THE BLOG
12/30/2014 11:32 am ET Updated Mar 01, 2015

Better Fitness in 2015 Is About a Plan, Not a Resolution

A resolution is a decision. A plan is the path to the resolution.

Okay, another year down, and I'm already getting hit with the same questions and comments that I'm hit with every year. I notice a very consistent trend with people establishing their New Year's fitness resolutions. That trend is that most of them do not sustain it. Why? Because we need more of a plan and less of a resolution.

Fitness is about a lifestyle, and it should be something that's sustainable.

A huge mistake people make is they get so excited about the new year and their fresh start that out of the gate, they're just doing too much. Exercising every day and trying to eat perfectly are things that at a certain time will just give -- especially for the average population.

So the first thing I want you to do is grab a pen and paper and write down your goals

Whether it's weight loss, flexibility, strength or all of the above, it is so important to keep the goal the goal. Once that's set up, I need you to be realistic and ask yourself how many days a week are you able to exercise. It could be three to four days, it could be five to six days -- there is no right or wrong answer here. Do not set yourself up for failure. This will give you flexibility from week to week. If your plan is four to five days and you have a really busy week, do your best to get in four days. If you have an easy week ahead, push for five. Be successful.

Do what's fun.

There are so many different routines and exercise regimens out there that I feel like it is so important to not only do what's going to help you achieve your goal, but to do what's fun. So whether you're taking one of my exercise programs off of CosmoBody.com or going to your local bookstore and researching what's on the shelves, what's important is that you establish a plan. Always take into consideration if you are dealing with some injuries, but once you find something that makes sense, commit to it.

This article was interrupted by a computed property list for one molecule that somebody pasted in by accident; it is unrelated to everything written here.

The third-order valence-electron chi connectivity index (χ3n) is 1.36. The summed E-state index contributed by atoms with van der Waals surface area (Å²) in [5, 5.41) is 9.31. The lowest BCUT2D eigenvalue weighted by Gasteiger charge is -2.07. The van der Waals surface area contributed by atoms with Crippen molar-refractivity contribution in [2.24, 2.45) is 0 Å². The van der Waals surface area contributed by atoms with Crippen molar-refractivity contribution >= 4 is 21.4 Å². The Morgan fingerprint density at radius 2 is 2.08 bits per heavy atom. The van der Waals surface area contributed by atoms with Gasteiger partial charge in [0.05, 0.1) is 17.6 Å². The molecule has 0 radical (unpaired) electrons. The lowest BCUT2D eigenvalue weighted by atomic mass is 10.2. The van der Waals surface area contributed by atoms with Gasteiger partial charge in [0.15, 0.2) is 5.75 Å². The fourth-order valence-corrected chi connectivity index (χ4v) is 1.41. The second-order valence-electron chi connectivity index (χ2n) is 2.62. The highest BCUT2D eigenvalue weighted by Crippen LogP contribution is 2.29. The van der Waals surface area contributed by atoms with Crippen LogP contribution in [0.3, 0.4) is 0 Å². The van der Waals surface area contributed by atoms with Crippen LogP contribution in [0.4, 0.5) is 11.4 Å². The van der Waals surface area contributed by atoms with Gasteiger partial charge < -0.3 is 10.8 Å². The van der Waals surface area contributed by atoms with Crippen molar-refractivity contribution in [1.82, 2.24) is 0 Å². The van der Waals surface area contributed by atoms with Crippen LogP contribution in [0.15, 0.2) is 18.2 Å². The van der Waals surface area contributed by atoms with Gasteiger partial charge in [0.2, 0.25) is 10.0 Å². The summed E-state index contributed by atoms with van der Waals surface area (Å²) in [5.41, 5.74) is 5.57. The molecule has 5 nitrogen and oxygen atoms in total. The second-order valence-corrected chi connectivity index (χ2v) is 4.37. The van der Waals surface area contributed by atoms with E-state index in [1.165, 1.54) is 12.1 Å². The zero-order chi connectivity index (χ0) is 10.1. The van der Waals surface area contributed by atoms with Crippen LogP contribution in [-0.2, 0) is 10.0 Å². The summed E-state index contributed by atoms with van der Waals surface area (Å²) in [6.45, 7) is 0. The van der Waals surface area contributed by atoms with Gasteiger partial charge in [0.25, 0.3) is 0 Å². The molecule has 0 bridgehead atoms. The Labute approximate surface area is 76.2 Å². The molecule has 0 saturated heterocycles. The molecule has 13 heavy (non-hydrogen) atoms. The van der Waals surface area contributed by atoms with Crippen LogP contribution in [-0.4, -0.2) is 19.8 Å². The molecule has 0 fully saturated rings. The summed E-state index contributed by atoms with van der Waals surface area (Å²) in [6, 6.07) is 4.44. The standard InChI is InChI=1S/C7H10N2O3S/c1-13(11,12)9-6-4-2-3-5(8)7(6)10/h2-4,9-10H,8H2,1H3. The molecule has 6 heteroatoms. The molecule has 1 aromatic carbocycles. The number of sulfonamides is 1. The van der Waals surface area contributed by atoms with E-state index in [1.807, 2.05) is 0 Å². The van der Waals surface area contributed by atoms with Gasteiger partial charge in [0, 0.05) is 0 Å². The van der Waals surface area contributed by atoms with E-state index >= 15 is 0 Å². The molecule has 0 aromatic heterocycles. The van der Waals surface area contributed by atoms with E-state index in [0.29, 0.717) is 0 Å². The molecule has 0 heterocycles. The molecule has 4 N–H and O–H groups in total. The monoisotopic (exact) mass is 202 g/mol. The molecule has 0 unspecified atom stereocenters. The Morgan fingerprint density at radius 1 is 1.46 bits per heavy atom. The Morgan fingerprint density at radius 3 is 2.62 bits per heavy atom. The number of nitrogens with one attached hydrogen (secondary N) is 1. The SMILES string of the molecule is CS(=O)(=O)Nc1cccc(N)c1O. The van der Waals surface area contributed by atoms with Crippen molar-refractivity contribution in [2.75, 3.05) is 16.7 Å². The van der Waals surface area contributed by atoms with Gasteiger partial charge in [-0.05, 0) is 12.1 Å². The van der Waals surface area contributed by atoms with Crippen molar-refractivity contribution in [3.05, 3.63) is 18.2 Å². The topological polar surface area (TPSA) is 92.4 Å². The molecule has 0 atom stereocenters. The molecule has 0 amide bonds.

Find a good eating plan that you feel fits your lifestyle.

Now not everyone out there can afford a nutritionist, and to be perfectly honest with you, there is no one set way of eating. I always recommend experimenting with diets, but experimenting with them for a few months at a time and actually committing to each diet is something that's important. So if you feel the paleo diet is best for you or The Zone or Atkins, do it and commit to it. Try and stick to the 80/20 rule from week to week. Meaning 80 percent of your week has to be spot on, and 20 percent allow for splurges and mistakes. Set yourself up for success.

Get rid of all the junk food from your house.

This is the kiss of death. Some nights you might come home after a bad day at the office and fall into the pit of emotional eating. By removing these temptations from your home, you are going to be limiting your chance of failure here. I'm not saying do not have any splurges at home, but if you're going to have one, plan for it and go shop that day. You would be shocked to see how much this actually helps out.

Look at your regimen in a seven day span.

On Sunday, look at your schedule and plan out the next seven days:

When are you going to get to the gym?

What nights are going to be most difficult for you to stick to a healthy eating regimen?

Play to your strengths and weaknesses here. If on Thursday night, you have a huge party and you're going to a great restaurant, then that might be a great time for you to have some fun and veer off your plan a little.

Alcohol is not something I'm telling you to remove (although I would prefer it).

I'd probably be out of a job if I told my clients not to drink. I think an easy rule of thumb is to allow yourself 2-4 drinks a week at the most. I'm less worried about the calories here and more worried about the damage it does to your hormone functions. This is one of the main reasons why when we're hung over, most of the time your eating and energy levels are in a tailspin.

This does not need to be complex.

This needs to be about creating a regimen that fits your lifestyle, not trying to do what someone else is doing. That's why you see the word personal attached to the word training -- this needs to be personal for you. You'll notice that different times of the year, you will be adjusting your overall plan to fit your lifestyle. When you find yourself doing this, you'll be that much closer on the path to your resolution.

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